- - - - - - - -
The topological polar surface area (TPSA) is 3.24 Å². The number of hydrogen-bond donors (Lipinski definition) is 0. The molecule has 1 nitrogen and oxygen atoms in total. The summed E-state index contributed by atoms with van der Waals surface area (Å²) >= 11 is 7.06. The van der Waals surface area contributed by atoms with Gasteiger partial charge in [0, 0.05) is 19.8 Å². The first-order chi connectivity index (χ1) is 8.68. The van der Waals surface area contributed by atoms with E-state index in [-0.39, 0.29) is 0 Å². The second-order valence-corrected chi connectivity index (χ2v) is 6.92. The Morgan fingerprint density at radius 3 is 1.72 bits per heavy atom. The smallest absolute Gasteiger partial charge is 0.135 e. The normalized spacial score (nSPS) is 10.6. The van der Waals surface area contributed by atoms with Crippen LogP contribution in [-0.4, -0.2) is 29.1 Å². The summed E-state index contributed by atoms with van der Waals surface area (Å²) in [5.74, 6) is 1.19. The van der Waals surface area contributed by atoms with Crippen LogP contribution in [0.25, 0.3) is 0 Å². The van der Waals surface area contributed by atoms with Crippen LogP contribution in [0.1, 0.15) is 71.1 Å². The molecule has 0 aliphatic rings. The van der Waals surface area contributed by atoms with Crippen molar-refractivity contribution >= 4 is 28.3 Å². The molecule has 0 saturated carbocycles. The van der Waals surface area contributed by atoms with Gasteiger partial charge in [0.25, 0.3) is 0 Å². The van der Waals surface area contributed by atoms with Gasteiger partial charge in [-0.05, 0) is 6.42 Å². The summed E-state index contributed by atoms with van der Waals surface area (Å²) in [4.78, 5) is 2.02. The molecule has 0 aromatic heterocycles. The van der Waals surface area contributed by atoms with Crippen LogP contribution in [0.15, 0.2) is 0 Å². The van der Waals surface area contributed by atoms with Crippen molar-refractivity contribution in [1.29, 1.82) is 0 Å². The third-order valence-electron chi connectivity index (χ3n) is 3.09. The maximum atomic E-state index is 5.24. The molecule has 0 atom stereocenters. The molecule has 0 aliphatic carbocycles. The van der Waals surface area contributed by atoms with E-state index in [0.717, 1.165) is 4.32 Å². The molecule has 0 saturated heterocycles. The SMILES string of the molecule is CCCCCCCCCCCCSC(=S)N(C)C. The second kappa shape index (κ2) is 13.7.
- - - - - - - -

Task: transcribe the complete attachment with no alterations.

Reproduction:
The topological polar surface area (TPSA) is 3.24 Å². The number of hydrogen-bond donors (Lipinski definition) is 0. The molecule has 1 nitrogen and oxygen atoms in total. The summed E-state index contributed by atoms with van der Waals surface area (Å²) >= 11 is 7.06. The van der Waals surface area contributed by atoms with Gasteiger partial charge in [0, 0.05) is 19.8 Å². The first-order chi connectivity index (χ1) is 8.68. The van der Waals surface area contributed by atoms with E-state index in [-0.39, 0.29) is 0 Å². The second-order valence-corrected chi connectivity index (χ2v) is 6.92. The Morgan fingerprint density at radius 3 is 1.72 bits per heavy atom. The smallest absolute Gasteiger partial charge is 0.135 e. The normalized spacial score (nSPS) is 10.6. The van der Waals surface area contributed by atoms with Crippen LogP contribution in [-0.4, -0.2) is 29.1 Å². The summed E-state index contributed by atoms with van der Waals surface area (Å²) in [5.74, 6) is 1.19. The van der Waals surface area contributed by atoms with Crippen LogP contribution in [0.25, 0.3) is 0 Å². The van der Waals surface area contributed by atoms with Crippen LogP contribution in [0.1, 0.15) is 71.1 Å². The molecule has 0 aliphatic rings. The van der Waals surface area contributed by atoms with Crippen molar-refractivity contribution >= 4 is 28.3 Å². The molecule has 0 saturated carbocycles. The van der Waals surface area contributed by atoms with Gasteiger partial charge in [0.25, 0.3) is 0 Å². The van der Waals surface area contributed by atoms with Gasteiger partial charge in [-0.05, 0) is 6.42 Å². The summed E-state index contributed by atoms with van der Waals surface area (Å²) in [4.78, 5) is 2.02. The molecule has 0 aromatic heterocycles. The van der Waals surface area contributed by atoms with Crippen LogP contribution in [0.15, 0.2) is 0 Å². The van der Waals surface area contributed by atoms with Crippen molar-refractivity contribution in [1.29, 1.82) is 0 Å². The third-order valence-electron chi connectivity index (χ3n) is 3.09. The maximum atomic E-state index is 5.24. The molecule has 0 atom stereocenters. The molecule has 0 aliphatic carbocycles. The van der Waals surface area contributed by atoms with E-state index in [0.717, 1.165) is 4.32 Å². The molecule has 0 saturated heterocycles. The SMILES string of the molecule is CCCCCCCCCCCCSC(=S)N(C)C. The second kappa shape index (κ2) is 13.7.